Eyes communicate with a language that transcends words. We may be more or less skilled at “reading” eyes, but at a minimum they seem to communicate a basic truth: we are related. “The eyes break through the mask—the language of the eyes, impossible to dissemble,” wrote philosopher Emmanuel Levinas, “The eye does not shine; it speaks” (from Totality and Infinity, qtd. by Peter Atterton in Facing Nature, p. 28; for those with an interest in how environmental philosophers, including Atterton, have recently engaged the concept of the “face” of the Other in Emmanuel Levinas’s work, see Facing Nature). What that eye says, and what we choose to do after “spoken to,” depends of course on the human participant. Denial is always an option. But if we are open to re-examining ourselves because of this exchange, then the meeting of eyes can precipitate a profound reorientation of our moral priorities. Leopold provides a paradigmatic example in this respect, since his encounter with the “fierce green fire” of the eyes of a dying wolf was initially worth only a passing mention in a letter to home. It was only after a lifetime of experience that he was able to more fully appreciate the encounter with the wolf’s “green fire” and translate the ethical implications of this experience to a larger audience.
Given the transformative possibilities associated with eye contact, it is perhaps unsurprising that eyes are a prominent feature of religious iconography, in which the face of a holy person engages the viewer, maybe even “following” this person when he or she is not directly in front of the icon. One may also consider parallels with the Hindu experience of darśan, the auspicious ritual practice of direct eye contact with the god through the eyes of an icon. The symbolic engagement established through the eyes, which invites reflection on the icon as well as introspection, is an artistic technique that likely has a biological basis. The common expression that eyes are “windows of the soul” may be the romantic efflorescence of a deeper bodily kinship. As professor of anatomy Neil Shubin put it, “When you look into eyes, forget about romance, creation, and the windows into the soul. With their molecules, genes, and tissues derived from microbes, jellyfish, worms, and flies, you see an entire menagerie” (Your Inner Fish, p. 157).
This comprehensive kinship may have something to do with why eyes can transfix us, cracking apart our exclusive self-regard and opening the possibility for reconstituting this regard into a more expansive compassion. Orion magazine recently featured the work of photographer Ed Panar, whose latest series “Animals Who Saw Me” captures many everyday encounters with animals, many of them in urban areas, all involving eye contact. If we are to care about the nature of our cities, I would argue that nature needs a face. It is possible, and perhaps even necessary business, to think in terms of quantity: acres preserved, membership numbers, policies enacted, milestones reached. Quantities matter for assessing goals, for charting progress, for filling in spreadsheets. But if a person cares about the city as a community of life, I’m willing to bet it’s because when someone says, “nature,” there are particular and emotionally powerful encounters—not abstract numbers—that come to mind. Maybe it’s the joints of a praying mantis’s forearms. A butterfly drifting softly on an invisible current of air. A fish roiling the surface of a stream, or the remembrance of its slippery scales in our trembling hands. Or, more likely, it is the eyes of another who noticed our gaze, and regarded us, even as we looked on.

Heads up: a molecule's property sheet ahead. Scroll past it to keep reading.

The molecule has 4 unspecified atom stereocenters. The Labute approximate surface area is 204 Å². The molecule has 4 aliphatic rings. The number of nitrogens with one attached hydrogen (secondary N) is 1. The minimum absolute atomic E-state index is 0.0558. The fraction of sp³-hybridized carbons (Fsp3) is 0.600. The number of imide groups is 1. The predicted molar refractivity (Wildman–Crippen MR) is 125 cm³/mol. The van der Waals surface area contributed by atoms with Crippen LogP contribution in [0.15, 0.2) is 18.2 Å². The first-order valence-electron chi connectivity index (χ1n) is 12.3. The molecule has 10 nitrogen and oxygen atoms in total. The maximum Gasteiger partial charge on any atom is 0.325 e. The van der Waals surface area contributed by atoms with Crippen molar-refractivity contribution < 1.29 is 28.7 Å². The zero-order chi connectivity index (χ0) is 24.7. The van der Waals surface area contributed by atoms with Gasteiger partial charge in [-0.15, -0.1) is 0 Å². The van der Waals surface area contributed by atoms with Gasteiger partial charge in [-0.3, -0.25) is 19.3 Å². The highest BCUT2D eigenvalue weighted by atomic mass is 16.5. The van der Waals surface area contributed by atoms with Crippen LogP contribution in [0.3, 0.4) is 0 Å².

The context of our encounters with these eyes matters. Meeting animals through a screen or on our plates (the most likely place to meet an animal in the city, perhaps) shapes how we relate, and allows no opportunity for a mutual gaze. Perhaps in the city we seek to suppress surprises. We’ve done our best to minimize the element of novelty, unless it’s on our own terms. When a number of people share the same space, rules are necessary to keep the chaos at bay. There are rules for where to walk, where to drive, where to swim, where to sit, where to work, where to play. Animals that don’t share our sense of orderliness must find places out of reach—whether up in the air or down in the ground or between the cracks. They must be too small to notice or too quick to catch. They must move away or be ornamental enough to accent the scenery—so long as they don’t disturb the flow of traffic. And yet the city is an ecology, a nature we have a strong hand in shaping but a nature nonetheless. Full of eyes, full of faces. Otters, beavers, and black-crowned night herons in the Chicago River. Pigeons, honey bees, and peregrine falcons on the rooftops. Squirrels, rabbits, and coyotes in the neighborhoods. There are many eyes upon us.
Other humans may wordlessly confront us through a gaze, of course, startling us into awareness of their vulnerability and needs as measured against our own interests. The other-than-human eye, however, may shatter the hallway of mirrors that reflects our species-centered biases. These other-than-human eyes may lure our moral imaginations not only outside of a self-serving individualism but, still further, to attend more faithfully to the multiple needs of those who also call the city home. The city is a lifeworld we have dramatically shaped to suit our sense of convenience, but there are nonhuman others who navigate that world with us; these others remind us that we are not the only form of life that depends on the basics: soil, water, shelter, food. When their eyes meet ours, we have an opportunity to see what a city is—and what a city could be—with new eyes.